laden, power transformers with switching power supplies...
which is why they are now available for less than $100.

There is a big cost, however. High voltage capacitors are
still expensive, so the new supplies aren't at all well
filtered, and end up modulating the 2450MHz nominal magnetron
output at the switching supply rate, and the switching
supply rate is not at all stabilized, so it changes with
load. This wreaks havoc with wifi routers which occupy the
same ISM band as do the ovens.... Only the ovens leak way
more power than the routers put out.

A friend once asked me why his "smart" house, and his cordless
phones, stopped working every so often... I asked him if he
had a microwave oven. He said yes. I asked him to notice
if his wife was using the microwave oven when his "smart"
house stopped being so "smart".

You should be able to see this wandering RF noise fest on your
491 whenever the microwave oven is running.

-Chuck Harris
on off timer that im Ford wrote:

I stand corrected (not all that unusual).  Thanks, Chuck.  My guess would be that microwave oven manufacturers either don't know about or don't want to deal with the subtleties of magnetron anode and filament voltages and currents.JimSent from my Verizon, Samsung Galaxy smartphone

Re: TDS3000B calibration

 

Thank you - that's what I needed to know!

David

-----Original Message-----
From: TekScopes@groups.io [mailto:TekScopes@groups.io] On Behalf Of benj3867 via Groups.Io
Sent: 24 March 2020 11:45
To: TekScopes@groups.io
Subject: Re: [TekScopes] TDS3000B calibration

Looking at the service manual for the TDS3000B, and the specs of the recommended Wavetek 9500 calibrator, the signals one needs are within the following limits:
DC Voltage between 50mV and 70V, +-0.1% amplitude accuracy.
AC Sine waves between 30kHz and 80Mhz, 5mv to 5.5V pk-pk into 50 ohm, 100ppm frequency accuracy, 3% amplitude accuracy.
Fast Rise pulse: <= 1ns rise time, at least -2.2V to 0V amplitude (unloaded), repetition rate may be anything between 100Hz and 1MHz (note that any *one* value in this range is all that is needed).

Re: TEKTRONIX 491 measuring wifi signals

Miguel Work
 

Seeing diagram power Supply of a modern microwave, I suspect that is working with the same principle, on off in seconds intervals.

https://2.bp.blogspot.com/-5XQi-_PGrCY/UEnW1UzTtbI/AAAAAAAAAh4/nmHDUTYpAHg/s1600/4.bmp

Regards!

-----Mensaje original-----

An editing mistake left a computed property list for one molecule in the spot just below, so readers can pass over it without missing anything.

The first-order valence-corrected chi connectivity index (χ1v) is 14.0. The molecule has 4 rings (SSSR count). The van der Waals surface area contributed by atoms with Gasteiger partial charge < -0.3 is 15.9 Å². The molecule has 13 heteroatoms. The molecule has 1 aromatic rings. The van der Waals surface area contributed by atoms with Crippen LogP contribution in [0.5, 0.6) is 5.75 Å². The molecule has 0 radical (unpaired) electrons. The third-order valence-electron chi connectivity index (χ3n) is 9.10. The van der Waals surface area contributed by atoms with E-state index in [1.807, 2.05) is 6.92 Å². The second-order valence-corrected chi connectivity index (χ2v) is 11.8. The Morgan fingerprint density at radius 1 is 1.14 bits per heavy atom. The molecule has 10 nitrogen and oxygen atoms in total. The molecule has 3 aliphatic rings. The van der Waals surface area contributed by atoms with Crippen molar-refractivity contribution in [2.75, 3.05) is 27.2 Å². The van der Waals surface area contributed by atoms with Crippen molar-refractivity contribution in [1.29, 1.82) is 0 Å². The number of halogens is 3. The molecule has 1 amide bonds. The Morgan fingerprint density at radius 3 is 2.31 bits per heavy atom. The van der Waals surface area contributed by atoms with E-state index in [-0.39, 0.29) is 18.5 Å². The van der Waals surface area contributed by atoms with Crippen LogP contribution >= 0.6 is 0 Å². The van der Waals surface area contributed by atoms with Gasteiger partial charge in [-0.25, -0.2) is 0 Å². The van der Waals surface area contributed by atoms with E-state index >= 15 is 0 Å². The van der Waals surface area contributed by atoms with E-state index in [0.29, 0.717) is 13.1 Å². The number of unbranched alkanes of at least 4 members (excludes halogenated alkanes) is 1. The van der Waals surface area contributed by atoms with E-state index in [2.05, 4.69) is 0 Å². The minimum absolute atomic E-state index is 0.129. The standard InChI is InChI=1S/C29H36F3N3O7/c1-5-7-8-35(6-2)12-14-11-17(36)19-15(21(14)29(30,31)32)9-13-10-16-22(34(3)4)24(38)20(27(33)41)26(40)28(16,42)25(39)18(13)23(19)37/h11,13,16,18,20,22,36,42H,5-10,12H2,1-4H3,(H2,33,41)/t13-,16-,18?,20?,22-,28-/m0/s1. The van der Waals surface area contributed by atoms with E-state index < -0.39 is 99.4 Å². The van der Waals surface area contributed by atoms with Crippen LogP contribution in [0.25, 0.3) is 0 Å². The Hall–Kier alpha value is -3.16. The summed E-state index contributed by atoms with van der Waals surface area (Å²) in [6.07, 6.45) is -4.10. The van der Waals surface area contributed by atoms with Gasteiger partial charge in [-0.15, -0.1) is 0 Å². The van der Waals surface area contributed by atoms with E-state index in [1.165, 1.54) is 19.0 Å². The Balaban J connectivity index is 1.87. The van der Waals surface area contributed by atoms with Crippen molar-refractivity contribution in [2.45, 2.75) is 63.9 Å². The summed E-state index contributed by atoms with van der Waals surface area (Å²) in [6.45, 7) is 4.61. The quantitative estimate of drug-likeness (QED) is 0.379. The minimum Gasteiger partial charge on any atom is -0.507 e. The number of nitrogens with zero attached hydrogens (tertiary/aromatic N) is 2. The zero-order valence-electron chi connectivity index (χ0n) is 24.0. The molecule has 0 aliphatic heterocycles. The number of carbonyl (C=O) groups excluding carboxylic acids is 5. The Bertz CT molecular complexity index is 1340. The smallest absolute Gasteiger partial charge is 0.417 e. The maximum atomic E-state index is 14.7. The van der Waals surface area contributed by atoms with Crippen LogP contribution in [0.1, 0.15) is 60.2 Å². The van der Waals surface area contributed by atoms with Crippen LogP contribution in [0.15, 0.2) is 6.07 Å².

De: TekScopes@groups.io [mailto:TekScopes@groups.io] En nombre de Chuck Harris
Enviado el: martes, 24 de marzo de 2020 3:46
Para: TekScopes@groups.io
Asunto: Re: [TekScopes] TEKTRONIX 491 measuring wifi signals

Microwave oven magnetrons, not transformers... bad brain!

Chuck Harris wrote:

30 years ago, I worked with a company that made power sources out of
commercial microwave oven transformers. I can tell you with out
reservation that magnetrons will work to produce power over a wide
range of anode voltages, and power levels.

They are not just on and off devices.

The efficiency varies on anode voltage, and the power curve is
anything but linear, but we used them from about 10W to about 900W by
driving the anode transformer with a variac.

The important trick was you had to provide the filament voltage with a
separate transformer, as they won't work if the filament isn't hot.

I used a 491 for several years, and at the first opportunity to ditch
it and replace it with *any* other spectrum analyzer, I did. I chose
an Ailtech 707.

Fundamentally the problem with the 491 is it has a fixed first mixer,
and a swept IF, with an unbalanced mixer.

This means that the IF band gets through the mixer with much less loss
than the desired signal. If you are in an RF rich environment... lots
of TV, public service, and FM radio stations, you will have a
porcupine of fixed position spurs on your screen at all times...
leakage through the mixer to the IF.

On the other hand, it works quite well if you are using one of the
higher bands that doesn't include DC.

-Chuck Harris



Jim Ford wrote:
Yep, a magnetron is completely on or completely off.  No in between. 
A virtue of solid state RF cooking devices touted by NXP and others
is that solid state can be ramped up and down for more even heating. 
I'm sure the new ovens are way more expensive than the magnetron
types after 80 or so years of production of the latter.  Will come
down just like solid state displays did.Jim Ford Sent from my
Verizon, Samsung Galaxy smartphone
-------- Original message --------From: Albert Otten <aodiversen@...> Date: 3/23/20 2:52 PM (GMT-08:00) To: TekScopes@groups.io Subject: Re: [TekScopes] TEKTRONIX 491 measuring wifi signals It's also a nice exercise to catch the leakage radiation of a microwave oven. I tried this after repair of my 491, at minimum magnetron power level. Then  I "discovered" (didn't know) that the power level is controlled by the on/off duty cycle of full power. At minimum power there is no radiation at all most of the time.AlbertOn Sun, Mar 22, 2020 at 10:58 PM, Miguel Work wrote:>> I have made a little video showing the Tektronix 491 with wifi signals, at 2.4> Ghz. I now that is a crude SA, but is nice fast showing these signals compared> with the 7L14 that I have in my workbench.> > https://www.youtube.com/watch?v=fCwKErcqJiY&feature=youtu.be> > Regards!